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Guernsey's Economic Development President “not behind” tunnel plans

Guernsey's Economic Development President “not behind” tunnel plans

Thursday 21 March 2024

Guernsey's Economic Development President “not behind” tunnel plans

Thursday 21 March 2024


Guernsey's Economic Development President has cast shade on the idea of a direct tunnel link between the Channel Islands and France.

Deputy Neil Inder told the States of Guernsey that “if it ever happens there is considerable risk, and it changes everything” – taking a very different stance to his Jersey political counterpart Deputy Kirsten Morel.

But Deputy Inder said if a tunnel ever does happen then it “would make some sense [for Guernsey] to be involved in some way, shape, or form”. 

He added that any tunnel would be more likely to go between Jersey and France first, while saying he is personally “not behind” the tunnel link idea. 

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Pictured: Jersey's Economic Development Minister Kirsten Morel is more positive about the potential project.

The Government of Jersey have committed to investigate the feasibility of such a link, with Economic Development Minister Deputy Morel speaking warmly of the project as a way to solve some of the islands’ biggest demographic and economic challenges.  

Deputy Inder said Economic Development met with the experts brought over by the private project team – Connect 3 Million – and are in the process of working out how much would be required from the public sector during the “thinking phase”.  

During question time in the States of Guernsey this week, Deputy David Mahoney said it was “worrying that with a slick presentation people dribble over the prospect of cheap travel”. 

He said the tunnel project has “zero chance of real success” and sought assurances that no public money would be budgeted by this Economic Development for the tunnel scheme.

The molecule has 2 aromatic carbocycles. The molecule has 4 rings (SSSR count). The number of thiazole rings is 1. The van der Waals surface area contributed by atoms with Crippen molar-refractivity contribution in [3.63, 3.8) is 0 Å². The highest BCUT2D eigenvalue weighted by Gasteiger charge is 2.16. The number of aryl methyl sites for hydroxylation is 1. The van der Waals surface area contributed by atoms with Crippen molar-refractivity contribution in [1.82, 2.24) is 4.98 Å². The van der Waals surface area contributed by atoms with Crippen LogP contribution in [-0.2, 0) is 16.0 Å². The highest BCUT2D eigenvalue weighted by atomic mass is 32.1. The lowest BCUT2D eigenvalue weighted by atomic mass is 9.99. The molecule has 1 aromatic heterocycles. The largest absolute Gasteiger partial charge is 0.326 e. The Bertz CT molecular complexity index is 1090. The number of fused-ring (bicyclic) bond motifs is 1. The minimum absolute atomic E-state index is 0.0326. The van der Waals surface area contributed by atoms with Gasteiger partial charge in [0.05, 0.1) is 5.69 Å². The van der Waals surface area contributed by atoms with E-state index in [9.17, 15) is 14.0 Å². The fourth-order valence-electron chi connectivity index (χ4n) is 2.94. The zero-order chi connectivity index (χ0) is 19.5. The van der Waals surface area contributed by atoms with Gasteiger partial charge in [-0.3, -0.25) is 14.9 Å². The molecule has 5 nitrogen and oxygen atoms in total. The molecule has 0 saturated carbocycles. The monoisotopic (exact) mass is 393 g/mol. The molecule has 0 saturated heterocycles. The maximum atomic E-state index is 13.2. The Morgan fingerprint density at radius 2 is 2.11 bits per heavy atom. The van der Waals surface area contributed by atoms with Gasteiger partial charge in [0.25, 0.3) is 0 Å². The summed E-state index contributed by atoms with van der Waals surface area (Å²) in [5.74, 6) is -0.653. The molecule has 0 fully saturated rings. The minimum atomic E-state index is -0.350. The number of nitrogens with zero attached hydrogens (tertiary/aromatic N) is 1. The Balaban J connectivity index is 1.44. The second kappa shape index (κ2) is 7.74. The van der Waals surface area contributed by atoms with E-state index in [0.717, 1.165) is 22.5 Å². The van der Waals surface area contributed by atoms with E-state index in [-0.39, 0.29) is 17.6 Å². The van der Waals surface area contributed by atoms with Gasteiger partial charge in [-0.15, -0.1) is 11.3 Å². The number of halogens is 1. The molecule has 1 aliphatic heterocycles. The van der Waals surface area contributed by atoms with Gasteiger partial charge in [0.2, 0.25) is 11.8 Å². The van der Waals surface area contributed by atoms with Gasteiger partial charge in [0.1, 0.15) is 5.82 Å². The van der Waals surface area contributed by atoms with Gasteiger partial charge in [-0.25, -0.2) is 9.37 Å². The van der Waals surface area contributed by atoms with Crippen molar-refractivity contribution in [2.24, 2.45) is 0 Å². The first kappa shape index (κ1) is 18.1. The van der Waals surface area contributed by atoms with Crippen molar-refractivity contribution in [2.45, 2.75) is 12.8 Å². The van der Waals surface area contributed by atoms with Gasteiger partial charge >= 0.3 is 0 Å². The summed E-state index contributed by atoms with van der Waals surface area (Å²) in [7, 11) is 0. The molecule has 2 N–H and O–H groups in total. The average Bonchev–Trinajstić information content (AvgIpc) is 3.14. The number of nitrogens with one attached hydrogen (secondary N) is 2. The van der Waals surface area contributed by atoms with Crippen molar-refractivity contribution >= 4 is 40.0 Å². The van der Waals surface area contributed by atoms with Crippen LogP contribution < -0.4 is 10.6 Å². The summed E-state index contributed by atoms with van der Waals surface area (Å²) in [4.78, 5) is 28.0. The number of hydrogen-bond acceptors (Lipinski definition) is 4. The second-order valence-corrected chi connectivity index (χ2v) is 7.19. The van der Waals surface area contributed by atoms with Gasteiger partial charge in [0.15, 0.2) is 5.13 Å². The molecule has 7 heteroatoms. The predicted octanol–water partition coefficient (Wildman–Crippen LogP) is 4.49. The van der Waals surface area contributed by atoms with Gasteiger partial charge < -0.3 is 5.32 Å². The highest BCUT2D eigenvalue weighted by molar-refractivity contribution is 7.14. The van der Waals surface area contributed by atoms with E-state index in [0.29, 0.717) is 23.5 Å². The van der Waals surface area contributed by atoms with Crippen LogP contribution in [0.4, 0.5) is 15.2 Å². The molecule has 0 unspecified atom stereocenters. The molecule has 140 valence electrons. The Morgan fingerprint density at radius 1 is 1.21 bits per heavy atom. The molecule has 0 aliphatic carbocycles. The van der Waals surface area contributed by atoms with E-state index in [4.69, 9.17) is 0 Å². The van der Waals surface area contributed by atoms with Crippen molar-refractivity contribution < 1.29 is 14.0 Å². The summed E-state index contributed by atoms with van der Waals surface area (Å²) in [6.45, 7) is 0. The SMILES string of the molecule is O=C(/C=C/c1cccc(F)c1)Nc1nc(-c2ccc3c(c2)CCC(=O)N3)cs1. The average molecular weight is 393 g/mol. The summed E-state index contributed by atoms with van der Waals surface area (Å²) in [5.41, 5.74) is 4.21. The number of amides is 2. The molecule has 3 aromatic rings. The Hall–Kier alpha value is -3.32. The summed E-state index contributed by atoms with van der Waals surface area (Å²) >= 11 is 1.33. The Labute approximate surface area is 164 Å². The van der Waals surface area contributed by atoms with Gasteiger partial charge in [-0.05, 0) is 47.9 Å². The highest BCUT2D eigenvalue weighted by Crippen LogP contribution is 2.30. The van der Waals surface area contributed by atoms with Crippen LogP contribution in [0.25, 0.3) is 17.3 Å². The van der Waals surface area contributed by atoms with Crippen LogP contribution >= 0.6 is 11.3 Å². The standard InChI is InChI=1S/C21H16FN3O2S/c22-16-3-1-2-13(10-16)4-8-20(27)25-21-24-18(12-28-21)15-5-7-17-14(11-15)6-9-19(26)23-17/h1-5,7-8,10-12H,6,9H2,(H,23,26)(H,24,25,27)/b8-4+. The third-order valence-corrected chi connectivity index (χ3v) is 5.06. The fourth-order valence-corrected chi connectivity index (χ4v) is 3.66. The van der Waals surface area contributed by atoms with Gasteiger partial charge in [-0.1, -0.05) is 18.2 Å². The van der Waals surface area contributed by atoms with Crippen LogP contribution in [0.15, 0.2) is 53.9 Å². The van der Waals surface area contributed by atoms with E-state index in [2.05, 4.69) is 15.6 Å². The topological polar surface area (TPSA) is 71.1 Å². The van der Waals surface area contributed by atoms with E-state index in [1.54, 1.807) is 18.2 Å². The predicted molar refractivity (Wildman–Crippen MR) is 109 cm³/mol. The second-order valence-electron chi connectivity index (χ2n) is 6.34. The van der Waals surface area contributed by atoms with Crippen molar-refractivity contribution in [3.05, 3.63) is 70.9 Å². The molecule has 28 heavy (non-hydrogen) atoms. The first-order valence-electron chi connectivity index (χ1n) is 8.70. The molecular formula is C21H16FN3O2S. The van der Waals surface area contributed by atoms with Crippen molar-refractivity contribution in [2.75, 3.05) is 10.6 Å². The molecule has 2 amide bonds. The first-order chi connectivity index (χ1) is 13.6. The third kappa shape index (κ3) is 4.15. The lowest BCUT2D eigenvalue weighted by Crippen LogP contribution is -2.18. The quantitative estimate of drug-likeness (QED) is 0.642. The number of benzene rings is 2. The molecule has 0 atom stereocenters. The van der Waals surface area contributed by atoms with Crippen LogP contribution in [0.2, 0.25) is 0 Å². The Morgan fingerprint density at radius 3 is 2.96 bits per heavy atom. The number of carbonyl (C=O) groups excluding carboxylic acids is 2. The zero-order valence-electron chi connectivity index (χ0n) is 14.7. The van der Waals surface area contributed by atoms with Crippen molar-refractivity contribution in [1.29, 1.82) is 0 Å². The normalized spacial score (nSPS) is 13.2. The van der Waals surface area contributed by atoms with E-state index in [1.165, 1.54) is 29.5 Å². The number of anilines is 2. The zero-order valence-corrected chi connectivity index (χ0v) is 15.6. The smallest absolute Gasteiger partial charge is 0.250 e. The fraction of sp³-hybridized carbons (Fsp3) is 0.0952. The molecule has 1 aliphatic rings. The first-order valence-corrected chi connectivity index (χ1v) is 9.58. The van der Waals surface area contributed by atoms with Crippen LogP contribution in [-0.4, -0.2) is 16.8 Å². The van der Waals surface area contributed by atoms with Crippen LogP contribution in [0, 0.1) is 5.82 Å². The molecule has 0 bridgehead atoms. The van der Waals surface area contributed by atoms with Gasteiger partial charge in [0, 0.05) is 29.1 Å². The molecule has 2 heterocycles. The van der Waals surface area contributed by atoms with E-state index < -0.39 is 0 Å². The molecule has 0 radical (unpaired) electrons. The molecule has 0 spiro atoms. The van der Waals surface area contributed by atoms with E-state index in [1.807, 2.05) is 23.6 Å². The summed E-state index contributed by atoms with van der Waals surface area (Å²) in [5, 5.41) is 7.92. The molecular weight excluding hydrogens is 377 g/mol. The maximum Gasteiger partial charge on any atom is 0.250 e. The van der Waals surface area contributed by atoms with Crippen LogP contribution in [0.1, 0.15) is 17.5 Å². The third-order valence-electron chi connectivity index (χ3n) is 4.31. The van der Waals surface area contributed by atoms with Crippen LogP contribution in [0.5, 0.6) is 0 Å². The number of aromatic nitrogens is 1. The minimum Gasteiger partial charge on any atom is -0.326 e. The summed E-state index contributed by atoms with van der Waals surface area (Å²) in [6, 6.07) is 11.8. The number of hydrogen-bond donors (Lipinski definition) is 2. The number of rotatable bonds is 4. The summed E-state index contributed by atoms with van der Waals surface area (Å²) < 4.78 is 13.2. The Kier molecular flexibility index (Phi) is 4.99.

Deputy Inder reiterated his previous stance. 

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 Pictured: Guernsey's Economic Development President, Deputy Neil Inder.

Deputy Inder also updated the States on other work being carried out by the Committee. 

Market testing for a new ferry operator is continuing with Guernsey and Jersey united in the view that a single operator for the Channel Islands will provide the best solution for all, he said. 

Bookings for the new Aurigny Paris air route are strong, with more money to be invested in marketing the island to the French, Deputy Inder said. While visitor numbers are down on 2019 levels, he said the island is on par with Jersey in “recovery years” since the pandemic.  

18,000 premises are now ready for fibre broadband, with nearly 10,000 now connected to the new network. 

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Pictured: Deputy Inder said the work to secure sea links was one of the most important work streams currently being undertaken. 

Questions to the President from deputies ranged from tuna fishing to boating from Jersey to Herm.  

Deputy Gavin St Pier asked what work has been undertaken after Express revealed that the Guernsey Border Agency had reminded boaters of post-Brexit requirements for visiting boaters to register at an approved port prior to visiting the smaller islands. 

He feared there would be an economic loss to the Bailiwick from boaters put off visiting Herm and Sark from outside Guernsey. 

Deputy Inder said he would get more detail, and meetings have been held with Policy & Resources and Home Affairs. 

Deputy Andrea Dudley-Owen questioned what effects would trickle down from the UK government’s decision to abolish the non-domicile tax status. Deputy Inder said there would be a “ripple effect” but tax advisors were being consulted on the implications. 

He also rejected claims that there isn’t a future for the cannabis industry in the island, and that he understands private investment in that market is continuing.  

Compliance and legal work is ongoing into establishing a tuna fishery in Bailiwick waters and Deputy Inder said it’s likely it will only be catch and release rather than landing tuna. He said it’s unlikely to be ready for this year’s fishing season. 

Deputy Inder has also requested conversations with the Jersey Consumer Council after it called for justification from Jersey lenders why borrowing costs are higher there than in the UK.  

Economic Development members also defended the current state of the construction industry, saying a good pipeline of projects is satisfying the market.  

READ MORE...

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